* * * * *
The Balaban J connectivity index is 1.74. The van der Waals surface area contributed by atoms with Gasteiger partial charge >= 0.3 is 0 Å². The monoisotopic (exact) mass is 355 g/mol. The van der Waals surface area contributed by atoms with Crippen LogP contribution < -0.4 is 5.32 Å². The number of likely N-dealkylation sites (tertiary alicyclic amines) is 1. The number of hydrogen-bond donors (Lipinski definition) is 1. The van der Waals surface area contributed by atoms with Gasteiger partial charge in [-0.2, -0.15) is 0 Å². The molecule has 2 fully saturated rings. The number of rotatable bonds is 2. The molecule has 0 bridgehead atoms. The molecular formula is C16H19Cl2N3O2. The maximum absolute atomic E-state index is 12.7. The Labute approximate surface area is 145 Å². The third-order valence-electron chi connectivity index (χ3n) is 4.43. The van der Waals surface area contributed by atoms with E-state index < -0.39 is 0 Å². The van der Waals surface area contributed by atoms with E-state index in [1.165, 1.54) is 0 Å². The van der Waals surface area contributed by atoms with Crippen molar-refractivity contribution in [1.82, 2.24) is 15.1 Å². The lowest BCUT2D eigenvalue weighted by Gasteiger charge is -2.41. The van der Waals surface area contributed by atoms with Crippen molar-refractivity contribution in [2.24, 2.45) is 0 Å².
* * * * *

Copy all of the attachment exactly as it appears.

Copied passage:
The Balaban J connectivity index is 1.74. The van der Waals surface area contributed by atoms with Gasteiger partial charge >= 0.3 is 0 Å². The monoisotopic (exact) mass is 355 g/mol. The van der Waals surface area contributed by atoms with Crippen LogP contribution < -0.4 is 5.32 Å². The number of likely N-dealkylation sites (tertiary alicyclic amines) is 1. The number of hydrogen-bond donors (Lipinski definition) is 1. The van der Waals surface area contributed by atoms with Gasteiger partial charge in [-0.2, -0.15) is 0 Å². The molecule has 2 fully saturated rings. The number of rotatable bonds is 2. The molecule has 0 bridgehead atoms. The molecular formula is C16H19Cl2N3O2. The maximum absolute atomic E-state index is 12.7. The Labute approximate surface area is 145 Å². The third-order valence-electron chi connectivity index (χ3n) is 4.43. The van der Waals surface area contributed by atoms with E-state index < -0.39 is 0 Å². The van der Waals surface area contributed by atoms with E-state index in [1.165, 1.54) is 0 Å². The van der Waals surface area contributed by atoms with Crippen molar-refractivity contribution in [1.82, 2.24) is 15.1 Å². The lowest BCUT2D eigenvalue weighted by Gasteiger charge is -2.41. The van der Waals surface area contributed by atoms with Crippen molar-refractivity contribution in [2.24, 2.45) is 0 Å².